the supernova of the entire tournament was Noah, who went from playing
only two minutes total in last year's NCAAs to assuming a dominant role
this season, averaging 14.2 points, 7.1 rebounds and 2.4 blocks. Ranked
only No. 68 in his high school recruiting class, the 6'11", 227-pound
Noah rose to potential NBA-lottery status in the past month by showing
off a nonstop motor and a forcefulness around the basket that belied his
nickname, Stickman (hung on him by Tyrone Green, his former
summer-league coach in New York City, on account of his once-frail
frame). So, Joakim was asked last week, is it time to abandon your
handle now that you're filling out? "Nah, I'm always going to be Sticks,
even if I get buff," said Noah, who likes to adorn his autographs with a
ponytailed Noah was also the MVP of the interview room last week,
whether he was speaking in French to a reporter for L'Equipe, recounting
his vomit-inducing workouts last summer "when I could have stayed in bed
all cozy with my girlfriend" or laughing about the picture of him, which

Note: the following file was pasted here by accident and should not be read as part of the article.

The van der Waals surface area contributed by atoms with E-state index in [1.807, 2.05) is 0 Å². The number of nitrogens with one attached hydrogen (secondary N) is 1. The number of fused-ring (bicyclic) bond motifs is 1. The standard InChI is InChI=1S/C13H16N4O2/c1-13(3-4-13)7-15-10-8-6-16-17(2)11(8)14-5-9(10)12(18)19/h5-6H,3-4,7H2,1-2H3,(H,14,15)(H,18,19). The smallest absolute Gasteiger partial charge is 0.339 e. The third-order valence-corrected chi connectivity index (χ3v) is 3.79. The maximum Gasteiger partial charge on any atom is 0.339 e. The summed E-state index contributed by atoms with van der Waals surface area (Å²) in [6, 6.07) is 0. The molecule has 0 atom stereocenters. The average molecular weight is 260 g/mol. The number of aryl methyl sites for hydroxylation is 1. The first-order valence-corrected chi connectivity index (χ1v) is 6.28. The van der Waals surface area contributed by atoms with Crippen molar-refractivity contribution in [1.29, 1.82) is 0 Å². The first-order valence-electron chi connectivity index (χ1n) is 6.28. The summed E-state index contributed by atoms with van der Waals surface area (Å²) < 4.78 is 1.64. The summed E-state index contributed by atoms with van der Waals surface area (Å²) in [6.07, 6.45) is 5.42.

has been widely circulated on the Internet, wearing a sort of giant
full-length blue muumuu on campus. Cecilia Rodhe, Noah's Swedish-born
mother, likes to call her son an "African Viking," owing to his exotic
bloodlines. His globe-trotting French-Cameroonian father, Yannick Noah,
the tennis Hall of Famer, is now a pop star in Europe. And although
Noah's parents divorced in 1989, his family contingent in Indy-his
sister, Yelena; his paternal grandmother, Marie-Claire; Yannick; and
Cecilia-watched together from the stands last week. They all had their
own special memories of Joakim's meteoric rise to hoops stardom. When
Joakim hugged his mother (a former Miss Universe finalist) after winning
the Most Outstanding Player award at the Minneapolis Regional, she
teared up thinking back to the days in New York City's Hell's Kitchen
when her son was in the seventh grade and she walked with him in the